Made another self monitoring headset board. It only needed 1 bodge. There were no 1 meg pots in the apartment. They said 501 instead of 105. So a more easily sourced 100k pot was put in place of the 10k & a fixed 1 meg resistor was put in place of the pot. This too suffered from noise. It would need an active regulator & some spacing from the antenna. The generalpro has a lot going on to mitigate noise & it all has to be redone for anything else. It gets about as bulky as the 24 bit ADC. Fortunately, the new board can be used elsewhere.
So it went back to software monitoring. After further review, Jack uses mmap for audio buffering, so it might achieve lower latency. It came preinstalled on the pi. Start the server using:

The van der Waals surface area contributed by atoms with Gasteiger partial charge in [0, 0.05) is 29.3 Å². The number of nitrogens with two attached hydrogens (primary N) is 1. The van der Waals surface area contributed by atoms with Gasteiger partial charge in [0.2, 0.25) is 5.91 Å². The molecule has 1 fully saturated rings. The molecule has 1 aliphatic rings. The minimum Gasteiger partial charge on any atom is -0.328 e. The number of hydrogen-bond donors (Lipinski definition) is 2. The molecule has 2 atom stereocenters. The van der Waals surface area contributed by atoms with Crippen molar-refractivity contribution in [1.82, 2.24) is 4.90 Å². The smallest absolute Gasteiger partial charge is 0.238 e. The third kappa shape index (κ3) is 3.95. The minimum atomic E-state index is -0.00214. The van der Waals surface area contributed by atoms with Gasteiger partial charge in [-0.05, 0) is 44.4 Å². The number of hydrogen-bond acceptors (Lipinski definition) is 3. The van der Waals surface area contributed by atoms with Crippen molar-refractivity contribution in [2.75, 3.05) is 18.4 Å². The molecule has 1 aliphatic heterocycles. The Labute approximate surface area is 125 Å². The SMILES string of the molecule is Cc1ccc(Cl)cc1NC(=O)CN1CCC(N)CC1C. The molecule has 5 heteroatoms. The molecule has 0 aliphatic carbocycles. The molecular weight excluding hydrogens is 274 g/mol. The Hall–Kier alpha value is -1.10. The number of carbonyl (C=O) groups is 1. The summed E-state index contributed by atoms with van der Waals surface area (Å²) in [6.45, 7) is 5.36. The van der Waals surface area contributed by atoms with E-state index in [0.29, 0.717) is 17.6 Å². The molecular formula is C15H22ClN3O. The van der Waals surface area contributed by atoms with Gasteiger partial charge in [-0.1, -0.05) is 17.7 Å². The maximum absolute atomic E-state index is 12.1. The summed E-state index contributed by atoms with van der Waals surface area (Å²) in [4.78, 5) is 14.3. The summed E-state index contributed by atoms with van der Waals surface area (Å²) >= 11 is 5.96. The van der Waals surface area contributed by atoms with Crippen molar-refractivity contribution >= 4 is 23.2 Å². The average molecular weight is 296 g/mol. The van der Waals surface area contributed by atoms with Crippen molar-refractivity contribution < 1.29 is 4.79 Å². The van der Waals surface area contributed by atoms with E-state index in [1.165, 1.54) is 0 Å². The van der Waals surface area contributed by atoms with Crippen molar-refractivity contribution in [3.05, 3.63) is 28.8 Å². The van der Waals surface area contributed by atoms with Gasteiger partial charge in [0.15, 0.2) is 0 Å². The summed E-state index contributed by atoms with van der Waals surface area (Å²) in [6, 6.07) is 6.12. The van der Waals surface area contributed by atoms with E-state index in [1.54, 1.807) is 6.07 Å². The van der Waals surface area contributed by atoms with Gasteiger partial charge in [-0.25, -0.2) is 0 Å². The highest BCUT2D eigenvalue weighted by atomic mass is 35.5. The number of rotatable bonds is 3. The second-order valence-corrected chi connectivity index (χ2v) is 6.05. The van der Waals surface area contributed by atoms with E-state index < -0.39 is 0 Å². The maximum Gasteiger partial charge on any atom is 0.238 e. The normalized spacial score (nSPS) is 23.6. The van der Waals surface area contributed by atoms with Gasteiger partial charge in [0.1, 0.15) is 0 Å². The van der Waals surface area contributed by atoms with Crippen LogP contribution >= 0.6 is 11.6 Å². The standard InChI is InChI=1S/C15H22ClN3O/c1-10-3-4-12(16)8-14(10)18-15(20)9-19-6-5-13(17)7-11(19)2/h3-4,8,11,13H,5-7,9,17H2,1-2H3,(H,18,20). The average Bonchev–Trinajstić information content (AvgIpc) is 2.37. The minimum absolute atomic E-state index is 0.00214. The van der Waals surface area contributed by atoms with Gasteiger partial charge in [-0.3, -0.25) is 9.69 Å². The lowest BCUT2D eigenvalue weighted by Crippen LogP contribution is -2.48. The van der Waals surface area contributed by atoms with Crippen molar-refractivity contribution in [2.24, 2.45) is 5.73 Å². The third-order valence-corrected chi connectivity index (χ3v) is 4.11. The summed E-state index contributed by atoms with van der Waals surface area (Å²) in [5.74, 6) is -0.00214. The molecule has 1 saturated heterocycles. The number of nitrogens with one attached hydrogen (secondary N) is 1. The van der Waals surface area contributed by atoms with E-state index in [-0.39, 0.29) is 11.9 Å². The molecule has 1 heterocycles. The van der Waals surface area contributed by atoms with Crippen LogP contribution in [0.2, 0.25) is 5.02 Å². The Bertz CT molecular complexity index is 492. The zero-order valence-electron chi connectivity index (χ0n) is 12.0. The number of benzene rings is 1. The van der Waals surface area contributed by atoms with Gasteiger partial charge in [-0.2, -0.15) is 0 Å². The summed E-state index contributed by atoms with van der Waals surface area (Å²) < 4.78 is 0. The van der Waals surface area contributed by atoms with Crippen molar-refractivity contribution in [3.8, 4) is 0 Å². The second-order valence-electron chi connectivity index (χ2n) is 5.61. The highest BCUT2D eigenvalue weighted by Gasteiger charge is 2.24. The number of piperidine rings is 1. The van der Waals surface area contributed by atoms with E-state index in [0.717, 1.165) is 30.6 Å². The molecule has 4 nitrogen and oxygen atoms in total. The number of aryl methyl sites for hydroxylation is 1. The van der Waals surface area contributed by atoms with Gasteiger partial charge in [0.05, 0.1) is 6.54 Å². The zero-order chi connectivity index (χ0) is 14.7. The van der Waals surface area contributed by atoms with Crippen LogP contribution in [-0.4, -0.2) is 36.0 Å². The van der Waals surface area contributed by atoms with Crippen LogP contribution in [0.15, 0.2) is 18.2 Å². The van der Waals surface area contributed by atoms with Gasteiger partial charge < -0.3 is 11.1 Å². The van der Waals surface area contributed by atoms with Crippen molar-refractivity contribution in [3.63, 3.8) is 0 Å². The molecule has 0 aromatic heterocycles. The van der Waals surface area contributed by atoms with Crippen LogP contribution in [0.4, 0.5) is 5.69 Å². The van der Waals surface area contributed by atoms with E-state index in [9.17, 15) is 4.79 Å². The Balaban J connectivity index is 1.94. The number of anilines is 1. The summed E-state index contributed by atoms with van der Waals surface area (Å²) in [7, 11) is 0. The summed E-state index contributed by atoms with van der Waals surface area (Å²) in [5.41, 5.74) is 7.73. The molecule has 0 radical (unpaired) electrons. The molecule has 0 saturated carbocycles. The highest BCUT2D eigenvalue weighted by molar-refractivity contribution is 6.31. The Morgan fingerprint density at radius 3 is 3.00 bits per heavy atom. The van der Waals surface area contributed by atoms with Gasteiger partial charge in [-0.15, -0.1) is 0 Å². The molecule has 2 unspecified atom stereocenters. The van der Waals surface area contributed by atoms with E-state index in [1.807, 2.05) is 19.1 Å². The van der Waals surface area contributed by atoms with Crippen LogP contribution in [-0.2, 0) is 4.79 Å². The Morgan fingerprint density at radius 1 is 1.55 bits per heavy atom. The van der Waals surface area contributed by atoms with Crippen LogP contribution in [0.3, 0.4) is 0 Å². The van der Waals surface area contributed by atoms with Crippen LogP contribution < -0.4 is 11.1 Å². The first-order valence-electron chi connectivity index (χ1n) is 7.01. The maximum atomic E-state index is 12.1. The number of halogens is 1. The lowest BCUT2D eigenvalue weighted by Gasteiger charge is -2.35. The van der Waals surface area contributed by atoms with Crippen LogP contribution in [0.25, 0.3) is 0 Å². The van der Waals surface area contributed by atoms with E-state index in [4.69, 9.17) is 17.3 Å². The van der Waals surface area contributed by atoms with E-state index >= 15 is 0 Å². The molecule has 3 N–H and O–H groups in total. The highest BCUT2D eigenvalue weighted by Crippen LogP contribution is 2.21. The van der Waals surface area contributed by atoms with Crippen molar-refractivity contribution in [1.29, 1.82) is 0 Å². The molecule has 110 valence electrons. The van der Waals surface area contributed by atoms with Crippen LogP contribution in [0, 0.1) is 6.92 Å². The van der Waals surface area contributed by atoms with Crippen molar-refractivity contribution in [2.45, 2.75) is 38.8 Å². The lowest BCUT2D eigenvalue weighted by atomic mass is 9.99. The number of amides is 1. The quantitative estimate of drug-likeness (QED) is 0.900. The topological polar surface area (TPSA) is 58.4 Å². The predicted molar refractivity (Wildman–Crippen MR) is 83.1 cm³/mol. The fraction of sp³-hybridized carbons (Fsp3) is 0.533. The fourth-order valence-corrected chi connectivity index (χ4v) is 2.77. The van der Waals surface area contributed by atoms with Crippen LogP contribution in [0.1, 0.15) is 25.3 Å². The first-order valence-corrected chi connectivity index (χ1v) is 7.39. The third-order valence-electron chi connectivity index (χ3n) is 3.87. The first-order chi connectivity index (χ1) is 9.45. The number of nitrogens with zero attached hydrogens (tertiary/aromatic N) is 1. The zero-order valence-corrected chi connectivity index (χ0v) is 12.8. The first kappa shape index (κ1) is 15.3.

jackd -P70 -p16 -t2000 -dalsa -dhw:1 -p128 -n3 -r48000 -s &
The key parameters are -p128 & -n3. -p128 creates 128 frames per period. -n3 creates 3 periods per buffer.
Run the following to configure the gain settings:
amixer -c 1 set 'Mic' playback mute 0 capture 100 cap
amixer -c 1 set 'Speaker' unmute 100
Then, run qjackctl to connect the microphone to the 2 speakers. The speakers successfully monitored the microphone using the software routing & the latency was low enough to be useful.
It doesn't render any text at all, but enough of the interface worked to get into the patch bay, drag & drop the microphone onto the 2 speakers. At least it proved a technique involving mmap could bring down the latency. There aren't enough examples to integrate Jack into the web app as easily as just calling the mmap routines. The only program which seems to use it is Ardour.